Weekly Topics and Readings
||S. & N. Chapter 1|
||S. & N. Chapter 2|
||S. & N. Chapter 2-3|
Collaboration and Academic Honesty
Computer science, both academically and professionally, is a collaborative discipline. In any collaboration, however, all parties are expected to make their own contributions and to generously credit the contributions of others. In our class, therefore, collaboration on homework and programming assignments is encouraged, but you as an individual are responsible for understanding all the material in the assignment and doing your own work. Always strive to do your best, give generous credit to others, start early, and seek help early from both your professors and classmates.
The following rules are intended to help you get the most out of your education and to clarify the line between honest and dishonest work. We reserve the right to ask you to verbally explain the reasoning behind any answer or code that you turn in and to modify your project grade based on your answers. It is vitally important that you turn in work that is your own. We do use automated plagiarism detection software, so please be sure to abide by these, rather minimal, rules. Reports of academic dishonesty are handled by an academic review board and a finding of academic dishonesty may result in significant sanctions. For more details on Colby’s Academic Integrity policies and procedures, see www.colby.edu/academicintegrity/.
If you have had a substantive discussion of any homework or programming solution with a classmate, then be sure to cite them in your write-up. If you are unsure of what constitutes "substantive", then ask us or err on the side of caution. As one rule of thumb, if you see more than 10 lines of someone else's code, then you should cite them. You will not be penalized for working together. You must not copy answers or code from another student either by hand or electronically. Another way to think about it is that you should be talking English with one another, not Java.
Colby College is a community dedicated to learning and committed to the growth and well-being of all its members.
As a community devoted to intellectual growth, we value academic integrity. We agree to take ownership of our academic work, to submit only work that is our own, to fully acknowledge the research and ideas of others in our work, and to abide by the instructions and regulations governing academic work established by the faculty.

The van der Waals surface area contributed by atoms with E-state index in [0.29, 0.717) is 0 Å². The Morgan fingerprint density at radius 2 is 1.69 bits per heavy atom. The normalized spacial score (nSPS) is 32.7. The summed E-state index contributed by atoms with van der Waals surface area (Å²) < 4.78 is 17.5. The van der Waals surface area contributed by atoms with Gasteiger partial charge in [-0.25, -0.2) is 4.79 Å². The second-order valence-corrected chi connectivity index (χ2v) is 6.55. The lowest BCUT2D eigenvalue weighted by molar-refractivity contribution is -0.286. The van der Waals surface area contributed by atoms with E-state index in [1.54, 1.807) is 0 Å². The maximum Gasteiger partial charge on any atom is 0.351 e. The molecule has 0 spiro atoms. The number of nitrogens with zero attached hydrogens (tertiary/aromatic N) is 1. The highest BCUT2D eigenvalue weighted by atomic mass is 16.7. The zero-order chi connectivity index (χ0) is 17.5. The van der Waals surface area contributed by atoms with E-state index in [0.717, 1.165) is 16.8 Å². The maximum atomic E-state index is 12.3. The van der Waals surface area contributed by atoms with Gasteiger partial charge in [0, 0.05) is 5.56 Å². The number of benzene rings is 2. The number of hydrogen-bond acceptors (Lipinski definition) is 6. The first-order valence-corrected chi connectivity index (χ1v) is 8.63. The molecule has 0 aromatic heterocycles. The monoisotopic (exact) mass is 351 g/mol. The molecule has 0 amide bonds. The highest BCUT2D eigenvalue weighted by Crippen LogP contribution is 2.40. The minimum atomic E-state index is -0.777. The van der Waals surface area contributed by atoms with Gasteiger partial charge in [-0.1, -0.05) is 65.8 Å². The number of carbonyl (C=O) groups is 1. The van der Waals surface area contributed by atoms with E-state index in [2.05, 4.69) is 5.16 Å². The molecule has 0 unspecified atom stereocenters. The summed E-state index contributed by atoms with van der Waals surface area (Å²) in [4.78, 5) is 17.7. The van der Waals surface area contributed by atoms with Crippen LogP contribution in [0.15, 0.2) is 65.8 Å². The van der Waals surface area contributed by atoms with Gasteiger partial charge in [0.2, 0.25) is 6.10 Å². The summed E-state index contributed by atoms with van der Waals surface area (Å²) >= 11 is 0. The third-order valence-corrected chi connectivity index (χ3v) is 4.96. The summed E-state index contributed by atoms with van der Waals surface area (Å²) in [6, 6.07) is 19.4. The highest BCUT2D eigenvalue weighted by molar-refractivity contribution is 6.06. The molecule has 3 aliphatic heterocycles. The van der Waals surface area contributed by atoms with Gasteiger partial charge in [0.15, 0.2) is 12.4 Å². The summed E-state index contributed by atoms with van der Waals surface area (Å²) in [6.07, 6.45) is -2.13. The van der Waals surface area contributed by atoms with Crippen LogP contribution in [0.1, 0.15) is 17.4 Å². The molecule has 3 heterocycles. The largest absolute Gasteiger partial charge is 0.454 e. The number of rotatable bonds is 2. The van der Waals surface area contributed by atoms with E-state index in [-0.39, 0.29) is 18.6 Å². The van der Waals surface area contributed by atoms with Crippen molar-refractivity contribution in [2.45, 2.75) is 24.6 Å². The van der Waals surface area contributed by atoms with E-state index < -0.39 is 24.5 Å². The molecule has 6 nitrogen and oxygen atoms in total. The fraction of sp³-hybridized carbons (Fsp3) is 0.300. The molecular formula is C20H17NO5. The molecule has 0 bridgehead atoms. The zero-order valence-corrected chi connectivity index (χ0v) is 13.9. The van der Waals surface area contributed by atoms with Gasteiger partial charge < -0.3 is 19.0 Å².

As a community built on respect for ourselves, each other, and our physical environment, we recognize the diversity of people who have gathered here and that genuine inclusivity requires active, honest, and compassionate engagement with one another. We agree to respect each other, to honor community expectations, and to comply with College policies.
As a member of this community, I pledge to hold myself and others accountable to these values.
Sexual Misconduct/Title IX Statement
Colby College prohibits and will not tolerate sexual misconduct or gender-based discrimination of any kind. Colby is legally obligated to investigate sexual misconduct (including, but not limited to sexual assault and sexual harassment).
If you wish to speak confidentially about an incident of sexual misconduct, please contact Colby Counseling Services (207-859-4490) or the Director of the Gender and Sexual Diversity Program, Emily Schusterbauer (207-859-4093).
Students should be aware that faculty members are considered responsible employees; as such, if you disclose an incident of sexual misconduct to a faculty member, they have an obligation to report it to Colby's Title IX Coordinator. "Disclosure" may include communication in-person, via email/phone/text, or through class assignments.
To learn more about sexual misconduct or report an incident, visit http://www.colby.edu/sexualviolence/.